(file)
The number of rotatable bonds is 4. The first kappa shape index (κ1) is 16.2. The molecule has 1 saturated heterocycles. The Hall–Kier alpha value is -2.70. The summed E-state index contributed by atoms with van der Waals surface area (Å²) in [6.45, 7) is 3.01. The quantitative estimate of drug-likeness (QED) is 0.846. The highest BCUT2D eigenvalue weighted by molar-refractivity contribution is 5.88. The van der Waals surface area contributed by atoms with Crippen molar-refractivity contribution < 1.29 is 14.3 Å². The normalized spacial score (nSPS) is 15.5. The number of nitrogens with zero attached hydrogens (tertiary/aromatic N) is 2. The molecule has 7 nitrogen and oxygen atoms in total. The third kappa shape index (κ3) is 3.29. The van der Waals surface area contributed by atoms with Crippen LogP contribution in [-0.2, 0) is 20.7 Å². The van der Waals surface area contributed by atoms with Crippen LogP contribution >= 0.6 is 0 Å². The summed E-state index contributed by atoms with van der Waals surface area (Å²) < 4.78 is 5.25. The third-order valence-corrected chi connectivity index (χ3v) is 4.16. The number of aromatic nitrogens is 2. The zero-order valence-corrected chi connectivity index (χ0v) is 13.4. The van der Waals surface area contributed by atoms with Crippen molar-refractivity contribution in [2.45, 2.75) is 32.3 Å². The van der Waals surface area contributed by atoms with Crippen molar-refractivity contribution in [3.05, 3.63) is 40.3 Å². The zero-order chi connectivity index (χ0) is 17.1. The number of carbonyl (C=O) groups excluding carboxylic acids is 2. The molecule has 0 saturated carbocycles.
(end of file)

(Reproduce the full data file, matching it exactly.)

The number of rotatable bonds is 4. The first kappa shape index (κ1) is 16.2. The molecule has 1 saturated heterocycles. The Hall–Kier alpha value is -2.70. The summed E-state index contributed by atoms with van der Waals surface area (Å²) in [6.45, 7) is 3.01. The quantitative estimate of drug-likeness (QED) is 0.846. The highest BCUT2D eigenvalue weighted by molar-refractivity contribution is 5.88. The van der Waals surface area contributed by atoms with Crippen molar-refractivity contribution < 1.29 is 14.3 Å². The normalized spacial score (nSPS) is 15.5. The number of nitrogens with zero attached hydrogens (tertiary/aromatic N) is 2. The molecule has 7 nitrogen and oxygen atoms in total. The third kappa shape index (κ3) is 3.29. The van der Waals surface area contributed by atoms with Crippen LogP contribution in [-0.2, 0) is 20.7 Å². The van der Waals surface area contributed by atoms with Crippen LogP contribution >= 0.6 is 0 Å². The summed E-state index contributed by atoms with van der Waals surface area (Å²) < 4.78 is 5.25. The third-order valence-corrected chi connectivity index (χ3v) is 4.16. The number of aromatic nitrogens is 2. The zero-order valence-corrected chi connectivity index (χ0v) is 13.4. The van der Waals surface area contributed by atoms with Crippen molar-refractivity contribution in [2.45, 2.75) is 32.3 Å². The van der Waals surface area contributed by atoms with Crippen molar-refractivity contribution in [3.05, 3.63) is 40.3 Å². The zero-order chi connectivity index (χ0) is 17.1. The number of carbonyl (C=O) groups excluding carboxylic acids is 2. The molecule has 0 saturated carbocycles.